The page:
The post This Is Why You Should Never Refill Your Plastic Water Bottle appeared first on Reader’s Digest.

15 PHOTOS15 hygiene habits that are way worse than you thoughtSee Gallery15 hygiene habits that are way worse than you thought

Irregular brushing or flossing your teeth

What would happen if you abandoned your toothbrush and dental floss? “You would first experience swollen, bleeding gums, bad breath, and [you] may develop cavities,” says Natasha Lee, DDS, president of the California Dental Association. Untreated cavities would travel to the nerve, requiring root canals, and debris in your mouth would lead to gum disease, a painless condition that eventually causes your teeth to fall out.

And it gets worse. “There is a growing amount of research that indicates an association between gum disease and other health problems like heart disease and diabetes,” notes Lee. Try these 10 oral hygiene habits for white teeth.

(Getty)

Rarely showering or bathing

“Personal hygiene serves a more important purpose than just keeping body odor at bay,” says skin care expert Janine Frances, CME, LMT. It’s not just gross, in other words: Soap and water can prevent acne, rashes, and life-threatening infections. “Bacteria grows rapidly on the body, and when it has lots of dead skin cells to feed off of, bacteria on your skin can cause, itching, irritation, and inflammation,” says Frances. “If you already have a skin condition, such as eczema, not showering regularly can make it worse.”

Eventually, a condition called dermatitis neglecta would set in if you stop showering completely, says Frances. You’ll notice thick patches of brown plaque on the skin, and they can lead to secondary infections. Luckily, dermatitis neglecta is usually treatable with regular washing. In severe cases, topical medication might be needed to break down the plaque.

(Getty)

Going to bed with makeup on

At the end of a long, exhausting day, it might be tempting to nod off without washing off your makeup. Any makeup artist or skin care professional will tell you this is one of the most egregious hygiene mistakes you can make. “Not washing your face daily can create clogged pores which can not only lead to blackheads and pimples but uneven skin color due to overgrowth of skin cells,” notes Frances. And that’s not all: Neglecting to wash off your mascara, eyeliner, and other eye makeup can do serious damage to your eyes. Makeup harbors bacteria, which can migrate under your eyelids and lead to styes, inflamed follicles on the lash line, and serious skin infections. Untreated, these infections could eventually lead to blindness. Don’t miss these sleep hygiene tips for a good night’s rest.

(Getty)

Infrequently washing your bedding

Laundry is a chore some people try to avoid like the plague—but if you actually do, you’re asking for trouble. And this doesn’t just apply to clothes; bed sheets that haven’t been washed in months (or longer) become a petri dish of bacteria, fungus, dust mites, and more—and it’s going to get worse exponentially, as “bacteria multiply rapidly,” says Frances. In the worst-case scenario, unwashed bed sheets—and pajamas and clothing for that matter—will lead to a staph infection. If a staph infection makes its way into the bloodstream, it can escalate to a more severe condition like septicemia or toxic shock syndrome—which could be fatal.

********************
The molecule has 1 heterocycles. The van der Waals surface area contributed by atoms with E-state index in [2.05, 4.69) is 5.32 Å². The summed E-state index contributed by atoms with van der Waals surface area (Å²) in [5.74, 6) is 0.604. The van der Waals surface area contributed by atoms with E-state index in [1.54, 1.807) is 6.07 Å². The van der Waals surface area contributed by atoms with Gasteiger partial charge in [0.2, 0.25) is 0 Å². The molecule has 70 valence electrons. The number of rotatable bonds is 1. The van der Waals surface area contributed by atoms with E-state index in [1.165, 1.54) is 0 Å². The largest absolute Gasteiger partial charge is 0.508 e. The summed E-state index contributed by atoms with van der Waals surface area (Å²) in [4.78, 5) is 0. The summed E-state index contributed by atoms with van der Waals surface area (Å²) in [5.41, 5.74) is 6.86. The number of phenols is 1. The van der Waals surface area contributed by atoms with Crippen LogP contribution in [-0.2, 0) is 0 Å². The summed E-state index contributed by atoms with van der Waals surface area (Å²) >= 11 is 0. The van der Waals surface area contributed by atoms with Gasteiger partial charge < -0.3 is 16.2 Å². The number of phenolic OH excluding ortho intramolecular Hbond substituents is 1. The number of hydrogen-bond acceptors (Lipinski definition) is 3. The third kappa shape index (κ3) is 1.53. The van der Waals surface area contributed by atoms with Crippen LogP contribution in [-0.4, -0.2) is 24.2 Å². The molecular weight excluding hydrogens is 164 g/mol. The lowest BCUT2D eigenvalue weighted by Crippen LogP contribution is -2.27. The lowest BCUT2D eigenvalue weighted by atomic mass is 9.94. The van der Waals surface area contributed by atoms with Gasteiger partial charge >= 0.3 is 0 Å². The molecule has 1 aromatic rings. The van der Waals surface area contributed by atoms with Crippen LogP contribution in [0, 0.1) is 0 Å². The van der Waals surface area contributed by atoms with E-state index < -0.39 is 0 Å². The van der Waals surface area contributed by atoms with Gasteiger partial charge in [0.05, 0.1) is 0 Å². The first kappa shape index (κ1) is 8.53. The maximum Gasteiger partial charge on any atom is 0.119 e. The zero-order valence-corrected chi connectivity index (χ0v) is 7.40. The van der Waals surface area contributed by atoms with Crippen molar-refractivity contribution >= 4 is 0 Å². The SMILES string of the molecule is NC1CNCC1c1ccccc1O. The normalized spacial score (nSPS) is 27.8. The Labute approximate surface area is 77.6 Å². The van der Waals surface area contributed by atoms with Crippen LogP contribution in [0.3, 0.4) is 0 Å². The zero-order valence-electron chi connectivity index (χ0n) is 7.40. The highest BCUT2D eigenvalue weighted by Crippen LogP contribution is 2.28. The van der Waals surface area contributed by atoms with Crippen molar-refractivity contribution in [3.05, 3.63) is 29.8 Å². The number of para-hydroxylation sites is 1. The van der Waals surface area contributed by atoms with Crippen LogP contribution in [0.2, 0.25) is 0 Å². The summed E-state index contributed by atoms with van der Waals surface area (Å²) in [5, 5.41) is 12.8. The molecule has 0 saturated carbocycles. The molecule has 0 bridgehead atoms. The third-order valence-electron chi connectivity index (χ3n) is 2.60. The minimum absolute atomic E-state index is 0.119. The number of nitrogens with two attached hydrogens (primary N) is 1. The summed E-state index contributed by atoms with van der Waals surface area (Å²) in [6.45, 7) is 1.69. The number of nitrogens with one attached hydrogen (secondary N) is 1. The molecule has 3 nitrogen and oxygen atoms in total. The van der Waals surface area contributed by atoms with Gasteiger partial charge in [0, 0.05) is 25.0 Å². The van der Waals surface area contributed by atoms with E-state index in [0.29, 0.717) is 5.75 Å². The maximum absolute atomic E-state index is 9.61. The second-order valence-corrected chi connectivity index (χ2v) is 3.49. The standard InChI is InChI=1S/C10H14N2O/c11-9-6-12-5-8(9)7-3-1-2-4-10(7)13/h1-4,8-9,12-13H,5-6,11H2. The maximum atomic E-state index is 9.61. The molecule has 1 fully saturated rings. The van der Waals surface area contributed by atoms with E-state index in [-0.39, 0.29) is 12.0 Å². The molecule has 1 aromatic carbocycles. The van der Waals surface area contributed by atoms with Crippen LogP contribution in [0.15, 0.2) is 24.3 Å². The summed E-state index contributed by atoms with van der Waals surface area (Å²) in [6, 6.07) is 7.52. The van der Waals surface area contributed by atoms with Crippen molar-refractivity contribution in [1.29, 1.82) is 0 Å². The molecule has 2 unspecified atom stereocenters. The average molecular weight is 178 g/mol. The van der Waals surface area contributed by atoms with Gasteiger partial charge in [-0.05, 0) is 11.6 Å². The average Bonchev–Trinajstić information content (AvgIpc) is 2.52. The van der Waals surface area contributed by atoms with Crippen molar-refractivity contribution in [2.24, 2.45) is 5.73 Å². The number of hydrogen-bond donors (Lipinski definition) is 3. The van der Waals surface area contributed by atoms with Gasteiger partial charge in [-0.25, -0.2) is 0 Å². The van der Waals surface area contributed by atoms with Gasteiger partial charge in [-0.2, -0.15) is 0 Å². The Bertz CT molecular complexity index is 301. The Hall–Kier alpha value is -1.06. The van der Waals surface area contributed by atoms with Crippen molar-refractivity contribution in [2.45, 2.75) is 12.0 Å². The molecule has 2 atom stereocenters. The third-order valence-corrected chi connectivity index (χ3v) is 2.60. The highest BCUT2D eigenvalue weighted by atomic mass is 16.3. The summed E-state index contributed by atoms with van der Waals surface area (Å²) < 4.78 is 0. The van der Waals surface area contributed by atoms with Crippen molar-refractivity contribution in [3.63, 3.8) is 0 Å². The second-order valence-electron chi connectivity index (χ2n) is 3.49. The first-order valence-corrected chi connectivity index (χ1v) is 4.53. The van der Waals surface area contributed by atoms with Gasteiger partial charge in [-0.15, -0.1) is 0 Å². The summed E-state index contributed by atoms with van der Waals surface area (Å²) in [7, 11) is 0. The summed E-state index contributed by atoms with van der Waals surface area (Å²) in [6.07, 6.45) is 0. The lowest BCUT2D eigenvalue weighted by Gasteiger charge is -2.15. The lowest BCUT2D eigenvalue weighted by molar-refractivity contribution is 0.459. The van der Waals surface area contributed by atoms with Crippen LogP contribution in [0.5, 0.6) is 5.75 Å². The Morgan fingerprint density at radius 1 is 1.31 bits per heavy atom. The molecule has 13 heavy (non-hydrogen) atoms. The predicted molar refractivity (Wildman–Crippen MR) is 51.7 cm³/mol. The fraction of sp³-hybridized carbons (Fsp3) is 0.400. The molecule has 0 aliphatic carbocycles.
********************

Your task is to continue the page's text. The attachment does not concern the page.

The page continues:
(Getty)

Leaving your contact lenses in for days

One of the poorest hygiene habits that ophthalmologist and eye surgeon Alan Mendelsohn, MD, has ever seen is the overwearing of contact lenses that are never cleaned properly—or at all. “Wearing a contact lens for a week or longer duration results in an exponential increase in severe eye infections, including corneal ulcers,” says Dr. Mendelsohn, who equates this habit to wearing the same dirty underwear every day.

If the term “corneal ulcer” makes you cringe, it’s for good reason. A corneal ulcer is actually an open sore on the cornea that causes pain, redness, discharge, and blurry vision. Most corneal ulcers can be treated with antibacterial, antifungal, or antiviral eye drops, but in some cases, a cornea transplant is necessary. Don’t miss which personal hygiene habits that you can skip—and some you really shouldn’t.

(Getty)

Not washing your bras or underwear regularly

You’re courting yeast infections, thrush, and urinary tract infections. Untreated, urinary tract infections can travel to the kidneys and cause sepsis, which can be life-threatening; thrush and yeast infections can cause infertility and internal scarring.

And then there are bras, which most people don’t wash after every wear. Like any unwashed clothes, dirty bras trap oils and bacteria, which will eventually cause acne, rashes, and worse.

(Getty)

Sharing your toothbrush, razor or hairbrush

Sometimes it’s a good thing to be selfish—and personal grooming products are a perfect example of a scenario in which sharing is not necessarily virtuous. For instance, poor oral hygiene habits are bad enough—you certainly don’t need the bacteria from someone else’s mouth infecting yours. And the spread of infections is precisely what can happen if you use someone else’s toothbrush, says the American Dental Association. The consequences of oral infections range from gum disease to potentially fatal conditions like heart disease and diabetes.